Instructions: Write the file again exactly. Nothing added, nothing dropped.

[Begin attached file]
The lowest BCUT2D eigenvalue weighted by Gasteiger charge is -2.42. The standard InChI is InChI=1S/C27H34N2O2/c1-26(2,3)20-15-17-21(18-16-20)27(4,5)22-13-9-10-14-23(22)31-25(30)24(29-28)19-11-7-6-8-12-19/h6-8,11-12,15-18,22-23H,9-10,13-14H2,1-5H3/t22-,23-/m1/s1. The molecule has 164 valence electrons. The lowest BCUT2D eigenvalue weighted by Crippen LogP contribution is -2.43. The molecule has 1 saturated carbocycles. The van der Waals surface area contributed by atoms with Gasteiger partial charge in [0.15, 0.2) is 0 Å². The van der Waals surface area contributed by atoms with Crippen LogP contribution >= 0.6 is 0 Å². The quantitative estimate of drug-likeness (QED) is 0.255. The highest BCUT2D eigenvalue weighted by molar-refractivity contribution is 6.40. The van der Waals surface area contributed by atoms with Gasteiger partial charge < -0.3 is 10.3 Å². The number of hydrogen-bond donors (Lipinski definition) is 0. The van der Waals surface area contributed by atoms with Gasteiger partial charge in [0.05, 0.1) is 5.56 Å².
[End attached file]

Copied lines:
The lowest BCUT2D eigenvalue weighted by Gasteiger charge is -2.42. The standard InChI is InChI=1S/C27H34N2O2/c1-26(2,3)20-15-17-21(18-16-20)27(4,5)22-13-9-10-14-23(22)31-25(30)24(29-28)19-11-7-6-8-12-19/h6-8,11-12,15-18,22-23H,9-10,13-14H2,1-5H3/t22-,23-/m1/s1. The molecule has 164 valence electrons. The lowest BCUT2D eigenvalue weighted by Crippen LogP contribution is -2.43. The molecule has 1 saturated carbocycles. The van der Waals surface area contributed by atoms with Gasteiger partial charge in [0.15, 0.2) is 0 Å². The van der Waals surface area contributed by atoms with Crippen LogP contribution >= 0.6 is 0 Å². The quantitative estimate of drug-likeness (QED) is 0.255. The highest BCUT2D eigenvalue weighted by molar-refractivity contribution is 6.40. The van der Waals surface area contributed by atoms with Gasteiger partial charge < -0.3 is 10.3 Å². The number of hydrogen-bond donors (Lipinski definition) is 0. The van der Waals surface area contributed by atoms with Gasteiger partial charge in [0.05, 0.1) is 5.56 Å².